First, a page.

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The 95th NZ issue focuses for the most part on two important topics, one of them academic, the other political and ideological. The authors' approach to them is special in that problems that appear to be purely academic, related as they are to humanities, are put into a highly topical context and thus linked to politics and ideology, while the political and ideological theme is considered from an academic angle. Further, the main topics of the issue both stem from the same source, a conversation about power in its various manifestations.

The academic topic is historiography or, more precisely, the mechanisms of historical writing and their relationship to the past that is being described by the historian. Description is, of course, an act of communication and, at the same time, that of establishing power; this is where the two main themes come together. Hence the title of the first major section of the issue is “History, Writing and Communication”.

It opens with an excerpt from “L’ecriture de l’histoire”, a book by the prominent French historian, anthropologist and social philosopher Michel de Certeau, accompanied by Boris Dubin's piece on the work. Nikolay Koposov offers a new interpretation of the history of the concept of “collective identity”, discussing its emergence and development, as well as its influence on historiography and political theories of the 19th and 20th centuries. Historiography from the communication theory point of view is the subject of a mini study by John Durham Peters, whose ideas are analysed by Igor Kobylin in his critical article “«Communicative Turn» and the Problem of the Universal”. The section concludes with an in-depth essay by Kirill Kobrin, where he attempts to analyse the mechanism of historical writing introduced by the renowned scholar of mediaeval history Ernst Kantorowicz, putting his celebrated work “The King's Two Bodies” into the cultural, political and ideological context that prevailed in Germany during the first three decades of the 20th century.

The first section of 95th issue is complemented by a number of pieces that bridge the gap between what may appear to be purely academic problems and the topical political questions of the second part.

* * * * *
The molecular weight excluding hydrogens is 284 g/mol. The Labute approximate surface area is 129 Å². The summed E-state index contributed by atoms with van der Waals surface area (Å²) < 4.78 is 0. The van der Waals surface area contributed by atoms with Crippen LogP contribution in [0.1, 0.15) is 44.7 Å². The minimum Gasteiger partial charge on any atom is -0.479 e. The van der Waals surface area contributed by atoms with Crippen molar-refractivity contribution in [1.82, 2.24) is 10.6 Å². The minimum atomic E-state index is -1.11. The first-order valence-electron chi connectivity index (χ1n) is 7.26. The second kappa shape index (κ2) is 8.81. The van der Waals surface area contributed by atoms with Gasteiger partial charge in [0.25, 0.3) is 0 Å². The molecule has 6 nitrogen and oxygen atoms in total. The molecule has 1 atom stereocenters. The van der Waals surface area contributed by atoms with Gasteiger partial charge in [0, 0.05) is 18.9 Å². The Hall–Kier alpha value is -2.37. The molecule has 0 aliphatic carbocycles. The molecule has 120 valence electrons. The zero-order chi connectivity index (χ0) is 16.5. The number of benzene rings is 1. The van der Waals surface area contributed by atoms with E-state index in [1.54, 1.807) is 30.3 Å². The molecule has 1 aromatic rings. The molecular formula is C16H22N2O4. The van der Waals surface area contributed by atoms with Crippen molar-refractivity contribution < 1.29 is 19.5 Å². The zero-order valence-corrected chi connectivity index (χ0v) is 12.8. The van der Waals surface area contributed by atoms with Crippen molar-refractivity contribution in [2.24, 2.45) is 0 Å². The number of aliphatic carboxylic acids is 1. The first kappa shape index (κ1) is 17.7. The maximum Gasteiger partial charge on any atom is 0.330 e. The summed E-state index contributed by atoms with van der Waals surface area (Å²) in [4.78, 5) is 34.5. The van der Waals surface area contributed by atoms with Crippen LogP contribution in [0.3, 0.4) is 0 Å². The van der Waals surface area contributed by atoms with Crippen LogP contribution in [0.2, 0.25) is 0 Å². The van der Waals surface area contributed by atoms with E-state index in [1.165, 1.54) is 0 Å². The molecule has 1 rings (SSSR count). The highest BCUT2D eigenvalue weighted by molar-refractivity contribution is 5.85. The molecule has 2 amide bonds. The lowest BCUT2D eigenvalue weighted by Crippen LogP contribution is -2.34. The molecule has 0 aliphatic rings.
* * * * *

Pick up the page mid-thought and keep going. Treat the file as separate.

First of all, there is another instalment of Alexander Kustarev's regular column (Political Imaginary), where the author continues his essay marking the 500th anniversary of Niccolò Machiavelli 's “The Prince” (“When I Grow Up, I Want to Be a Politician”). The national aspect of problems characteristic of political power, presented in various historical contexts, is dealt with in an excerpt from a book by Pierre Manent, a French philosopher and a student of Raymond Aron.

The political meets the historical in stories told by Oleg Beida, Jochen Hellbeck, Leonid Isaev and Marianna Ozherelieva. Beida considers a dramatic chapter in the history of the first wave of Russian emigration, looking at its reaction to the outbreak of the Great Patriotic War. Another, an even more vivid example showing the importance of interpretations of the past realised in the course of “the fight over historical discourse”, is given by Hellbeck in his article about Victory Day celebrations in today’s Ukraine. Finally, Isaev and Ozherelieva comment on the end of the “Arab Spring”, its outcome and the possibility of the “Arab Autumn”. An interesting observation here concerns the way Western political language is applied to the post-colonial Middle East and North Africa.

Igor Smirnov in his article “Revenge of the Place: Memories of the Present” (Politics of Culture) talks about “St. Petersburg imperial conscience” imprinted in Leningrad's great literary and artistic underground movement and about the unexpected recurrence of this conscience, embodied in present-day ideological policies in Russia, where the so-called “Petersburg people” dominate the power structures.

The second section, “Natural Resource and Political Order”, contains responses to “Petromacho”, a provocative essay by Alexander Etkind published in the 88th NZ issue, and the author's comments on them. Here academic methods used in humanities over the last 30 to 35 years are employed to analyse the kind of political system that has emerged in Russia, among other countries, after 2000. Nikita Lomagin, Tony Wood, Maria Snegovaya, Ilya Kalinin and Artemy Magun focus on the political, economic and ideological consequences of the fact that the authorities control a vast raw-material base.

This NZ issue also includes several stand-alone pieces related to its main themes in an indirect way. Among them is an interview with Anatoly Kovler, formerly a judge in the European Court of Human Rights, and Alexey Levinson's regular column (Sociological Lyrics). The issue concludes with a traditional Russian Intellectual Journals’ Review by Vyacheslav Morozov, review of the international Slavonic studies by Andrey Makarychev, and the New Books section.


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